In the week ending April 17, novel coronavirus stocks working on a treatment saw a big-time rally as hopes for a cure increased dramatically. However, Lakeland Industries (NASDAQ:LAKE) actually fell 3% on the day. LAKE stock hasn’t fully broken down, but it’s certainly not one to chase at the moment.
The S&P 500 surged higher on Friday, thanks to a report on Gilead Sciences’ (NASDAQ:GILD) progress with remdesivir, a treatment for the coronavirus. While that treatment appears to be making progress, it’s unclear why so many other coronavirus-treatment plays were rallying too.
Is it good news for these small, under-funded biotech plays that Gilead makes headway? In any regard, we’re seeing a lot of stocks moving as the landscape continues to shift under various coronavirus developments. Let’s look at how it’s impacting Lakeland Industries stock.
What’s Up With LAKE Stock?
While we saw a spike in biotech plays on Friday, other coronavirus plays lagged. Names like Netflix (NASDAQ:NFLX) and Roku (NASDAQ:ROKU) turned lower after a red-hot run. Personal protection equipment (PPE) manufacturers like 3M Co (NYSE:MMM) eked out a gain on Friday, up 1%, but has had trouble gaining significant upside momentum lately.
LAKE stock has been similar. Shares have been stagnant over the past month following a surge in late February. That rally took shares from $12 to $28 in less than two weeks. A pullback ensued as shares now pinball between $14 and $18.
For traders and short-term investors, this range-bound action actually presents opportunity. Bulls can buy on pullbacks into support and sell into resistance. Should either level give way — support or resistance — LAKE stock could gain momentum in the respective direction.
But just because a stock is good for a possible trade does not mean it’s good for an investment. When it comes to Lakeland, that seems to be the verdict as well. The irrational price action is a concern and if we’re looking for coronavirus-related plays, it may be best to stick to the larger companies.
Valuing Lakeview Industries
Full-year earnings estimates for LAKE stock currently stand at 77 cents per share. That’s up from just 68 cents per share 90 days ago. Should Lakeland Industries hit that figure, it would represent 88% year-over-year growth from calendar year 2019. That’s despite estimates calling for revenue growth of just 7.3% to $115.7 million.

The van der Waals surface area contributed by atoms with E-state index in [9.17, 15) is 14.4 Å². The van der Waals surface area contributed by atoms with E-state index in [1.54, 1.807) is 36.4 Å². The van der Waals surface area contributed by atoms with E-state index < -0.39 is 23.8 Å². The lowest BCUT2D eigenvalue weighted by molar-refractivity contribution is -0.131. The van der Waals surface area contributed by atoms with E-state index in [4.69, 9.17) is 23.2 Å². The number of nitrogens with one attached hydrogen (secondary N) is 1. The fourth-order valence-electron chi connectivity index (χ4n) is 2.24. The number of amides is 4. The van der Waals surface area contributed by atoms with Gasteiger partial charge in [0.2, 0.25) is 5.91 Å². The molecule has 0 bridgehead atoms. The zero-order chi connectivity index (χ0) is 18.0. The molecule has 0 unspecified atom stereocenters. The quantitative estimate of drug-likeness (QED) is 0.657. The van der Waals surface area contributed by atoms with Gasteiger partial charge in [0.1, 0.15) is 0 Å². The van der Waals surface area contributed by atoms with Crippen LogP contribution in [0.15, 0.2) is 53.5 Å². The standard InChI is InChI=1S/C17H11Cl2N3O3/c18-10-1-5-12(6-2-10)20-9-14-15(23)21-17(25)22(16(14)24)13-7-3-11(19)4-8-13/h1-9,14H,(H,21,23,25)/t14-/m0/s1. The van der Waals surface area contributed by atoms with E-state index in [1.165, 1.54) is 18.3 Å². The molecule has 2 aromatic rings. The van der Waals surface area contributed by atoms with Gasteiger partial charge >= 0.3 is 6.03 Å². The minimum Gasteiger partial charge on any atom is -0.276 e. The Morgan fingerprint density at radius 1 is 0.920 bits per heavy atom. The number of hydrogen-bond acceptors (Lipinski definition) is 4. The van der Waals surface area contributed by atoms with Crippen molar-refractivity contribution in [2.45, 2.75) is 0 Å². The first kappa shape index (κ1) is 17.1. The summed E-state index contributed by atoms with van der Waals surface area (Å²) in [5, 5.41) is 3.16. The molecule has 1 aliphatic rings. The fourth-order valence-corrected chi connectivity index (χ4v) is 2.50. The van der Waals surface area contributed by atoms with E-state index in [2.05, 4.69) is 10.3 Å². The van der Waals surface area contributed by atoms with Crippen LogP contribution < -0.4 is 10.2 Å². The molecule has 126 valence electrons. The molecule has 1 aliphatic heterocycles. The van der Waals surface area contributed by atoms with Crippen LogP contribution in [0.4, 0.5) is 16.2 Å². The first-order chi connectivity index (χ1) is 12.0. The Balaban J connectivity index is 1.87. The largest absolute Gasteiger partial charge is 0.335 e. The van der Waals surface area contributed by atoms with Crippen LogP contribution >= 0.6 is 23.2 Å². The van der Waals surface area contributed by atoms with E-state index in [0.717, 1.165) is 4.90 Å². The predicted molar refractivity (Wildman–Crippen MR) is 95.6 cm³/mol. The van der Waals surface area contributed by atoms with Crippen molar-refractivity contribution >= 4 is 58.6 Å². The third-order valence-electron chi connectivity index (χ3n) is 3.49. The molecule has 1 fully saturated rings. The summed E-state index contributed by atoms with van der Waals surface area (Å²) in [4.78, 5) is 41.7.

For both metrics, analysts expect growth to continue next year at a much lower pace. Specifically, they expect 10% earnings growth and 3.5% revenue growth, although it’s hard to put too much faith into those numbers at this time.
As it stands, it leaves LAKE stock trading at about 20 times this year’s earnings estimates. That’s not cheap, but not egregious either.
Revenue has been growing slowly but steadily over the past several years, while net income has been impressively climbing higher. While operating profiting and EBITDA have been a bit lumpier, Lakeland did also turn free cash flow positive last year. The balance sheet is in good shape too.
The Bottom Line on Lakeland Industries
Lakeland Industries isn’t a bad company. The valuation is semi-reasonable and the financials do not present any egregious red flags. For the time being, the technicals are okay too. So where’s the issue?
While the world feels like it has been turned upside down, the coronavirus impact won’t last forever. There will not be continuous explosive spikes in PPE demand and the biotech plays that shoot up hundreds of percent in hopes that they’ll find the cure will come crashing back down.
We saw a similarly irrational spike in LAKE stock in 2014 amid the Ebola breakout. Shares rallied more than 400% and never retested the highs (even amid this year’s spike). Admittedly, the stock never fully retreated and gave up all of its bountiful gains, but it took another outbreak six years later for it to gain any meaningful traction.
Because the coronavirus has had such a larger impact than the Ebola outbreak, one can expect a larger beneficial impact to Lakeland’s sales and earnings. However, those gains won’t last forever and once the coronavirus is on the decline, LAKE stock likely will be too.
Matthew McCall left Wall Street to actually help investors — by getting them into the world’s biggest, most revolutionary trends BEFORE anyone else. The power of being “first” gave Matt’s readers the chance to bank +2,438% in Stamps.com (STMP), +1,523% in Ulta Beauty (ULTA) and +1,044% in Tesla (TSLA), just to name a few. Click here to see what Matt has up his sleeve now. Matt does not directly own the aforementioned securities.